Sexual dimorphism in the mast cell transcriptome and the pathophysiological responses to immunological and psychological stress
FcεRI-mediated p-tyrosine expression and Ca2+ mobilization in female and male murine BMMCs. After sensitization with anti-DNP IgE, BMMCs were stimulated with DNP-HSA (62 ng/ml) for 7 min. Results from female and male BMMCs showed no differences in a tyrosine phosphorylation of proteins after FcεRI engagement, b quantification of tyrosine-phosphorylated proteins (n = 4), or Ca2+ influx as indicated by Ca2+ tracings (c) and quantified as the d change in peak fluorescence (n = 3). Values represent mean ± SE
© Copyright Policy - OpenAccess
Related In: Results  -  Collection

License 1 - License 2
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getmorefigures.php?uid=PMC5120457&req=5

Fig4: FcεRI-mediated p-tyrosine expression and Ca2+ mobilization in female and male murine BMMCs. After sensitization with anti-DNP IgE, BMMCs were stimulated with DNP-HSA (62 ng/ml) for 7 min. Results from female and male BMMCs showed no differences in a tyrosine phosphorylation of proteins after FcεRI engagement, b quantification of tyrosine-phosphorylated proteins (n = 4), or Ca2+ influx as indicated by Ca2+ tracings (c) and quantified as the d change in peak fluorescence (n = 3). Values represent mean ± SE
Mentions: To determine the mechanisms that led to increased MC degranulation responses in female MCs, we performed Western blotting to measure FcεR1-mediated tyrosine phosphorylation signaling, a critical upstream signaling event in IgE-mediated MC activation [14], in female and male BMMCs. As expected, IgE-FcεR1 cross-linking induced a robust tyrosine phosphorylation of numerous proteins that were increased in response to IgE-DNP treatment. However, P-tyrosine phosphorylation patterns were similar between female and male BMMCs (Fig. 4a, b). We next investigated whether differences existed in downstream MC degranulation signaling events. Specifically, we compared FcεRI-mediated intracellular Ca2+ mobilization responses in male and female BMMCs. Ca2+ release from intracellular endoplasmic reticulum stores and subsequent extracellular Ca2+ entry through store-operated Ca2+ entry (SOCE) channels are major downstream signaling events required for MC granule fusion with the plasma membrane and granule exocytosis [36]. Similar to P-tyrosine data, IgE/DNP induced a robust increase in intracellular Ca2+; however, no differences were observed between male and female BMMCs (Fig. 4c, d). Together, these data suggest that heightened MC degranulation responses in female MCs were not due to differences in upstream receptor-mediated signaling or downstream Ca2+ mobilization mechanisms.Fig. 4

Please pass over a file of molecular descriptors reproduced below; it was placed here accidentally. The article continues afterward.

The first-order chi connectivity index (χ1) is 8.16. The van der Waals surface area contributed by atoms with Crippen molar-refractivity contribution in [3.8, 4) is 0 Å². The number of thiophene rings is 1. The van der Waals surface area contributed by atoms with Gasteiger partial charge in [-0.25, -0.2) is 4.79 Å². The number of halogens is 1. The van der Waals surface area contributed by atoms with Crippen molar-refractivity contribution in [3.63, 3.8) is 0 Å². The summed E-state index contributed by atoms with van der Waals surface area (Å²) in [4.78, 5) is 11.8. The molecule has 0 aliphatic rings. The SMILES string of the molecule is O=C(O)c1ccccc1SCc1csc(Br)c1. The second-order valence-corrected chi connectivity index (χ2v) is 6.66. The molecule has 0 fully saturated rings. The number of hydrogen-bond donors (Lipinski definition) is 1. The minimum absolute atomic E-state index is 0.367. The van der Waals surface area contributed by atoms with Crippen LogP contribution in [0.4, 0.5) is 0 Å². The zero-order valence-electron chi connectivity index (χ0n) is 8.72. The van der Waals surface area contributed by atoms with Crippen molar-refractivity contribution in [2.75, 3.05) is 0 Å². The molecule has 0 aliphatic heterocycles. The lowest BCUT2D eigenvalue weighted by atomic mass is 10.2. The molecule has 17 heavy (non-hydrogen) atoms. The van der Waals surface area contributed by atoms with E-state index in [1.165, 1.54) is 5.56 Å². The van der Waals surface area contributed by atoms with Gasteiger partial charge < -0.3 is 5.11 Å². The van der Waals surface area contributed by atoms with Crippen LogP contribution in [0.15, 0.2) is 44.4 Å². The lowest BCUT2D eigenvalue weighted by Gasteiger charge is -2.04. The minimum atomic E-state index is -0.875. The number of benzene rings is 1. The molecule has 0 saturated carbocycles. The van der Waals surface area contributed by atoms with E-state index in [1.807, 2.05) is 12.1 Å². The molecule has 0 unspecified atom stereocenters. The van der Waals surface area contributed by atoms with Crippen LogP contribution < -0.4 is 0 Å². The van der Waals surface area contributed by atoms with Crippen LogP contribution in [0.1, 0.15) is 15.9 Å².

View Article: PubMed Central - PubMed

ABSTRACT

Background: Biological sex plays a prominent role in the prevalence and severity of a number of important stress-related gastrointestinal and immune-related diseases including IBS and allergy/anaphylaxis. Despite the establishment of sex differences in these diseases, the underlying mechanisms contributing to sex differences remain poorly understood. The objective of this study was to define the role of biological sex on mast cells (MCs), an innate immune cell central to the pathophysiology of many GI and allergic disorders.

Methods: Twelve-week-old C57BL/6 male and female mice were exposed to immunological stress (2 h of IgE-mediated passive systemic anaphylaxis (PSA)) or psychological stress (1 h of restraint stress (RS)) and temperature, clinical scores, serum histamine, and intestinal permeability (for RS) were measured. Primary bone marrow-derived MCs (BMMCs) were harvested from male and female mice and analyzed for MC degranulation, signaling pathways, mediator content, and RNA transcriptome analysis.

Results: Sexually dimorphic responses were observed in both models of PSA and RS and in primary MCs. Compared with male mice, female mice exhibited increased clinical scores, hypothermia, and serum histamine levels in response to PSA and had greater intestinal permeability and serum histamine responses to RS. Primary BMMCs from female mice exhibited increased release of β-hexosaminidase, histamine, tryptase, and TNF-α upon stimulation with IgE/DNP and A23187. Increased mediator release in female BMMCs was not associated with increased upstream phospho-tyrosine signaling pathways or downstream Ca2+ mobilization. Instead, increased mediator release in female MCs was associated with markedly increased capacity for synthesis and storage of MC granule-associated immune mediators as determined by MC mediator content and RNA transcriptome analysis.

Conclusions: These results provide a new understanding of sexual dimorphic responses in MCs and have direct implications for stress-related diseases associated with a female predominance and MC hyperactivity including irritable bowel syndrome, allergy, and anaphylaxis.

Electronic supplementary material: The online version of this article (doi:10.1186/s13293-016-0113-7) contains supplementary material, which is available to authorized users.

No MeSH data available.


Related in: MedlinePlus